3. Charities for the unemployed. Charities generally help the lowest income families that are also in a crisis due to COVID or other reasons. As they do have limited resources. There are literally thousands of local and national organizations including the Salvation Army, Feeding America, Catholic Charities, Community Action Agencies, thousands of free food pantries, local churches and others. There is are even free charitable community clinics near you.

The unemployed or those facing a loss of income due to the Coronavirus often take priority. As do the vulnerable, including sick, elderly, or disabled. There are financial resources, free stuff and more. Find a list charity organizations.

4. Emergency personal loans. Numerous financial institutions are offering low or no-interest loans, even to people that are unemployed or that had a reduction in income to due COVID impact. Some of the best offers come from credit unions. CBC Federal Credit Union is offering members short-term emergency loans at 5% interest which can be used to pay bills. ORNL Federal Credit Union has created an emergency assistance loan program for members to obtain unsecured loans at 0% for the first six months followed by 3% for the remainder of the term.

Washington State Employees Credit Union is offering emergency personal loans at 3% interest with no repayment due for 90 days. Gesa Credit union is offering low and 0% interest personal loans to members. Contact your financial institution to learn what forms of financial assistance may be available. Or locate additional 0% interest free loans.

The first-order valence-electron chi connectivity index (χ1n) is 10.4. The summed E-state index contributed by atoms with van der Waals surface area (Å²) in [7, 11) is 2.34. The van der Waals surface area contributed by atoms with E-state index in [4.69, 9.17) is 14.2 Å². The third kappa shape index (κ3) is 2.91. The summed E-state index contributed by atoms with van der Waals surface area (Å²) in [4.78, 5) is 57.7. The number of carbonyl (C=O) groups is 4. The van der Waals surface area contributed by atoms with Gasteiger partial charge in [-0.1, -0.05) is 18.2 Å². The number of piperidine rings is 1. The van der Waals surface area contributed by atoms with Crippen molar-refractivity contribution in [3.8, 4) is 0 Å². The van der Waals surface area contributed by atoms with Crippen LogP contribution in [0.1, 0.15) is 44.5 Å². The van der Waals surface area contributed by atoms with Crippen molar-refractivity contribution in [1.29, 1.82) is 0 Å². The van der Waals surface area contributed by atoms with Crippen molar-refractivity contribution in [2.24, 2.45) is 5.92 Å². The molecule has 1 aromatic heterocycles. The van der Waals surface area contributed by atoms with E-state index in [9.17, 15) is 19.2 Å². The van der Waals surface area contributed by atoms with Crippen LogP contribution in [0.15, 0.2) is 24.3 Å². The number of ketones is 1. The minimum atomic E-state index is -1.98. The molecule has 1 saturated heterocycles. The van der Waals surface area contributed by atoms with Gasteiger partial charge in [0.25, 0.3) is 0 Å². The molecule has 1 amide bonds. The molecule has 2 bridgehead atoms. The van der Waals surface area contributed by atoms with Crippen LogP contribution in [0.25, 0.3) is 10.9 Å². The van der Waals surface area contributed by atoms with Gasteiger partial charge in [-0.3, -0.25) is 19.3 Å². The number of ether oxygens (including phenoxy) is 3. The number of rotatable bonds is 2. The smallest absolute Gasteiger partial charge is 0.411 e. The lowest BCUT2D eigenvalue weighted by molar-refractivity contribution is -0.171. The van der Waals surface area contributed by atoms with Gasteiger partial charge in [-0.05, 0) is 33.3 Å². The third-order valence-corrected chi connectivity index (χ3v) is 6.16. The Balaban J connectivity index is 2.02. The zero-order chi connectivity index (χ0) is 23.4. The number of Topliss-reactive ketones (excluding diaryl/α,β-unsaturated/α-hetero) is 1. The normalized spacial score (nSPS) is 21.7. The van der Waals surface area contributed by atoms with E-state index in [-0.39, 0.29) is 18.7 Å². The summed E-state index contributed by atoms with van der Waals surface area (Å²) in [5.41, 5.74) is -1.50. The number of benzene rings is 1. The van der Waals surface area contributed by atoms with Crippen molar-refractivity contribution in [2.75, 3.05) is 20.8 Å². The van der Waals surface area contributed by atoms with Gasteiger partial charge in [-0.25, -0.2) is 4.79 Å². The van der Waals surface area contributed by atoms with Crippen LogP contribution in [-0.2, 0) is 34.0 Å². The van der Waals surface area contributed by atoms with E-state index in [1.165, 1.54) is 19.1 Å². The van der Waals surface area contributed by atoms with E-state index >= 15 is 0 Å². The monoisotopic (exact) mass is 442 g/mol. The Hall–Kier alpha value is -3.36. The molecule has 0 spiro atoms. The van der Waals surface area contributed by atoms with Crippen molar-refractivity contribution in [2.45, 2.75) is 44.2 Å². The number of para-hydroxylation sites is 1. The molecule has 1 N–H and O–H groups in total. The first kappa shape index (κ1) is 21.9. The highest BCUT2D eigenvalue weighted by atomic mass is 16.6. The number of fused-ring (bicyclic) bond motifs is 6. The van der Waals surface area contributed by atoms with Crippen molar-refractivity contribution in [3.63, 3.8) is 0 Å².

5. Home loan forbearance. The Federal National Mortgage Association, commonly known as Fannie Mae, and The Federal Home Loan Mortgage Corporation, commonly known as Freddie Mac are major sources of financing for mortgage lenders as well as banks. Both are providing mortgage assistance and relief. The financial resources are for underemployed, furloughed workers, gig economy workers and others.

Forbearance plans to reduce or suspend mortgage payments for up to 12 months are available. It will in effect allow a homeowner more time to pay their loans as the nation battles the Coronavirus pandemic. Qualified homeowners, even those without a job, must contact their mortgage servicer to work out a permanent plan to reduce monthly payments. Or find other ways to get mortgage help.

Additionally, foreclosures and evictions involving Fannie Mae and Freddie Mac properties have been suspended for up to 60 days. This is for the under as well as unemployed. The rent help is for anyone with a reduction in income or who is on leave from their work. and the reporting of delinquent payment to credit bureaus has also been suspended. Homeowners can learn if they have a Fannie Mae-owned mortgage at KnowYourOptions.com/loanlookup. Freddie Mac information is available at freddiemac.com/loanlookup.

6. Refinance your home mortgage. The Federal Reserve’s slashing of interest rates as a result of the pandemic has made this an excellent time to refinance home loans and reduce monthly payments. Rates on both fixed-rate mortgage and home equity lines of credit have fallen dramatically. As a result, home refinance applications have soared.

Banking experts expect 30-year mortgage interest rates to remain low through 2020. To find the best deal for refinancing, get information from several lenders. Call your current bank or mortgage service as well for their resources. Each will provide you with a written Loan Estimate form, and you can select the best offer after reviewing them.

7. Use your home equity. Rather than refinancing your mortgage, another option is to take advantage of low-interest rates by obtaining a home equity loan to help you pay the bills during the Coronavirus pandemic. If you don’t need to use the money immediately to pay any emergency bills, set the funds aside so they will be available when needed to get through this financially difficult period. Alternatively, you can open a home equity line of credit and reserve use until a future date or use the funds now to pay off higher-interest debts.